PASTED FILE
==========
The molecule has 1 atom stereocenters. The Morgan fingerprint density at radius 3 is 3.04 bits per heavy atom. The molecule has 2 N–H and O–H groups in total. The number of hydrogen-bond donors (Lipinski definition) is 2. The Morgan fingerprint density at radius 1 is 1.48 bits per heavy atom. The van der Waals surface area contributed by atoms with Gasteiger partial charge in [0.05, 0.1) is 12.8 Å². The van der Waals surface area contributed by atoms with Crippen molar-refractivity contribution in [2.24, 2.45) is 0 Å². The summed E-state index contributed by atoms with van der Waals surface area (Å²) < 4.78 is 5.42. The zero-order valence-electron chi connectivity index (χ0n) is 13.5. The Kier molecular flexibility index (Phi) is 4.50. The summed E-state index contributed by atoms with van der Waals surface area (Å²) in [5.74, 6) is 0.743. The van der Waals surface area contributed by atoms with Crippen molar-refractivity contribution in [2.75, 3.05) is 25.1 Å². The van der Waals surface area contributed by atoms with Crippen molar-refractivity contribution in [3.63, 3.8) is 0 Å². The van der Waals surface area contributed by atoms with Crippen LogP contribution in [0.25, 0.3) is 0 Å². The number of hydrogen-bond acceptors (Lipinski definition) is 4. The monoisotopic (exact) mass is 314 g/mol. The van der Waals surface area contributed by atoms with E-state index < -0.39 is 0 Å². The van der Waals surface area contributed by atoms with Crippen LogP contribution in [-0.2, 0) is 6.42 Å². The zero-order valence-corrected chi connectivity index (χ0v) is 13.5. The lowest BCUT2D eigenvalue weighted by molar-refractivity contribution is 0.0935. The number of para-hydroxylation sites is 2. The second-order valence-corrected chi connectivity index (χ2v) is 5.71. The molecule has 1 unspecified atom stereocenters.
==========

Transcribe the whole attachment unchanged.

The molecule has 1 atom stereocenters. The Morgan fingerprint density at radius 3 is 3.04 bits per heavy atom. The molecule has 2 N–H and O–H groups in total. The number of hydrogen-bond donors (Lipinski definition) is 2. The Morgan fingerprint density at radius 1 is 1.48 bits per heavy atom. The van der Waals surface area contributed by atoms with Gasteiger partial charge in [0.05, 0.1) is 12.8 Å². The van der Waals surface area contributed by atoms with Crippen molar-refractivity contribution in [2.24, 2.45) is 0 Å². The summed E-state index contributed by atoms with van der Waals surface area (Å²) < 4.78 is 5.42. The zero-order valence-electron chi connectivity index (χ0n) is 13.5. The Kier molecular flexibility index (Phi) is 4.50. The summed E-state index contributed by atoms with van der Waals surface area (Å²) in [5.74, 6) is 0.743. The van der Waals surface area contributed by atoms with Crippen molar-refractivity contribution in [2.75, 3.05) is 25.1 Å². The van der Waals surface area contributed by atoms with Crippen molar-refractivity contribution in [3.63, 3.8) is 0 Å². The van der Waals surface area contributed by atoms with Crippen LogP contribution in [0.25, 0.3) is 0 Å². The number of hydrogen-bond acceptors (Lipinski definition) is 4. The monoisotopic (exact) mass is 314 g/mol. The van der Waals surface area contributed by atoms with E-state index < -0.39 is 0 Å². The van der Waals surface area contributed by atoms with Crippen LogP contribution in [-0.2, 0) is 6.42 Å². The zero-order valence-corrected chi connectivity index (χ0v) is 13.5. The lowest BCUT2D eigenvalue weighted by molar-refractivity contribution is 0.0935. The number of para-hydroxylation sites is 2. The second-order valence-corrected chi connectivity index (χ2v) is 5.71. The molecule has 1 unspecified atom stereocenters.